Flipping Houses: Is it Better than Buy-and-Hold?
Article Source: Investopedia.
The question of whether flipping or buying and holding real estate is the best strategy for investing in property doesn't have one correct answer. Instead, choosing one method over the other should be part of a clear strategic plan that considers your overall goals.
You should also take into consideration the opportunities presented by the existing market. Here is a look at what is involved in pursuing each strategy and how to decide which one might be right for you.
One key distinction between buying and holding and flipping properties is that the former can provide you with passive income, while the latter offers active income.
Passive income is money that comes to you each month, wherever you are, from your investments. It could be from stocks and bonds or from owning rental property and receiving rental income each month, provided you hire a management company to do all the required tasks, such as finding tenants, collecting rent, and taking care of maintenance.
Active income is money that you earn. That includes your salary from work, as well as profits you make flipping houses. Flipping is considered active income, regardless of whether you are doing the physical labor of stripping floors. It is still a business that you engage in—finding a property to flip, purchasing it, obtaining insurance, overseeing contractors, managing the project, and more.
In this sense, flipping isn't just an investment strategy like buying and holding stocks or real estate. If you have a day job, keep in mind that your spare time will likely be taken up with all of the demands that flipping a property entails.
One big advantage of flipping properties is realizing gains quickly, which releases capital for other purposes. The average time to flip a house is about six months, though first-timers should expect the process to take longer. Unlike the stock market, which can turn in the middle of a day, real estate markets are often more predictable. In a sense, flipping properties could be considered a safer investment strategy because it is intended to keep capital at risk for a minimal amount of time. It also lacks the management and leasing risks inherent in holding real estate—not to mention the hassles of finding tenants, collecting rents, and maintaining a property.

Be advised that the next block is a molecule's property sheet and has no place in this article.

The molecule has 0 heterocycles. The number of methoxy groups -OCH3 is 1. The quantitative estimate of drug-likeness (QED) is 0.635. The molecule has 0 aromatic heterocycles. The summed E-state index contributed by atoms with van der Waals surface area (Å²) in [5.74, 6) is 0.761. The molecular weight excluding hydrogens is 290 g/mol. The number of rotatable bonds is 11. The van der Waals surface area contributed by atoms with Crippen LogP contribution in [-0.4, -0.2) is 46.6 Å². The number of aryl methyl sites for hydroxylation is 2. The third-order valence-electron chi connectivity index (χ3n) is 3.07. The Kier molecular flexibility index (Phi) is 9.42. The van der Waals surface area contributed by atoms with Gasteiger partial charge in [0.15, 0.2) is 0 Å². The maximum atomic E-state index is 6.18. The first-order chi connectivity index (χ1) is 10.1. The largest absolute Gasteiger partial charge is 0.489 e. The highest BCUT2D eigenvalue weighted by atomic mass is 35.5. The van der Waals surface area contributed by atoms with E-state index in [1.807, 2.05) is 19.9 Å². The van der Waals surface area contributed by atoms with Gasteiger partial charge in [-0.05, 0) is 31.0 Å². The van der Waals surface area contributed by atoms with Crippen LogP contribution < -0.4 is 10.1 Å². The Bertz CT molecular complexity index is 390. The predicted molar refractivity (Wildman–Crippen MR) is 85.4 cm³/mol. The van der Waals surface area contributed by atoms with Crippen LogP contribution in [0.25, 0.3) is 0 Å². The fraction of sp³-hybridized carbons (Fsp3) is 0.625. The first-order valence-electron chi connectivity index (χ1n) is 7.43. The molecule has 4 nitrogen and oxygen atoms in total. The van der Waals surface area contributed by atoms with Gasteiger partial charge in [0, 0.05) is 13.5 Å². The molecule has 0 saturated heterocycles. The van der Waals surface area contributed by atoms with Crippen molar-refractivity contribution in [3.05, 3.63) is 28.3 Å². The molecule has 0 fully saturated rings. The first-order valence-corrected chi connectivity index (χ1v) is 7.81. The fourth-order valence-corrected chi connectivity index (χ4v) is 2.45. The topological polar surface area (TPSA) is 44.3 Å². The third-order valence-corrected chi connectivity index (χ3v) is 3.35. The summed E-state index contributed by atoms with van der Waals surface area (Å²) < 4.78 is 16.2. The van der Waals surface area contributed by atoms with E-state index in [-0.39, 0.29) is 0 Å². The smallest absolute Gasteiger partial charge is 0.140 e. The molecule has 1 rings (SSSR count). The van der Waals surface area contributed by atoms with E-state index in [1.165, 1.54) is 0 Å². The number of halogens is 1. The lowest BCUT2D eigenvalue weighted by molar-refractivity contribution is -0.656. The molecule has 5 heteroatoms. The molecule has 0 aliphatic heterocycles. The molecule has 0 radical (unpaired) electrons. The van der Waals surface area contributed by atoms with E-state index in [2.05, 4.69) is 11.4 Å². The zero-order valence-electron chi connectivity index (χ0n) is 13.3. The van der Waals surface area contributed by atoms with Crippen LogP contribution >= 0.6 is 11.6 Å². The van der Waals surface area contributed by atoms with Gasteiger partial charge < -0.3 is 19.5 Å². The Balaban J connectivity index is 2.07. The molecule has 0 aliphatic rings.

On the downside, flipping houses can create costs issues that you don't face with long-term investments. The expenses involved in flipping can demand a lot of money, leading to cash flow problems. Because transaction costs are very high on both the buy and sell sides, they can significantly affect profits. If you are giving up your day job and relying on flipping for your income, you're also giving up a consistent paycheck. The quick turnaround in properties (and speed is everything in successful flipping deals) can also create swings in income that can boost your tax bill. That is especially true if things move too fast to take advantage of long-term capital gains tax rules. In those cases, you'll have to pay a higher capital gains tax rate based on your earned income if you own a property for less than a year.
Owning rental property provides you with regular income, no matter where you are or what you are doing. What's more, buying and holding real estate is a known recipe for amassing great wealth. A lot of "old money" in the U.S. and abroad was accumulated through land ownership. Despite periods of decreasing prices, land values have almost always rebounded in the long run because there is a limited supply of land. The longer you hold your investment property, the more likely you are to benefit from inflation. That will boost the property's value while the amount you borrowed for the mortgage goes down as you pay it off. Suppose you were able to purchase during a buyer's market and sell during a seller's market. Then, there's also real potential for a significant return on your investment. Owning a rental property also has tax advantages not available to flippers. Rental property is taxed as investment income, with lower tax rates. You can also write off expenses, including repairs, maintenance or upkeep, paying a property manager, and driving to or from your property.
Being unable to find tenants is one of the risks of owning rental property. That is true whether you do it yourself or hire a management company to do it for you. If your property sits empty for months or years, you are responsible for covering the mortgage during that period. Before investing in a buy-and-hold property, you'll want to make sure your budget will cover one to three months of vacancy per year.
Long-term real estate ownership is a management-intensive endeavor that is outside the skill set of many investors. Some investors, especially first-time rental property owners, are ill-prepared or ill-equipped to deal with the responsibilities and legal issues that come with being a landlord. The process of finding quality tenants and meeting their needs can be a stressful and time-intensive undertaking. However, successful property management is necessary to ensure ongoing cash flows from one's investment.
You need to answer a few critical questions to decide whether flipping properties or holding them long-term is the best strategy. You must decide whether your capital allocation to real estate is a permanent investment or just a way to profit from an expected rise in home prices.
It would also help if you determined what risk and return ratio is appropriate for this portion of your investment portfolio. Finally, you must have the risk tolerance and skills to take on the management responsibilities that go along with either type of investment.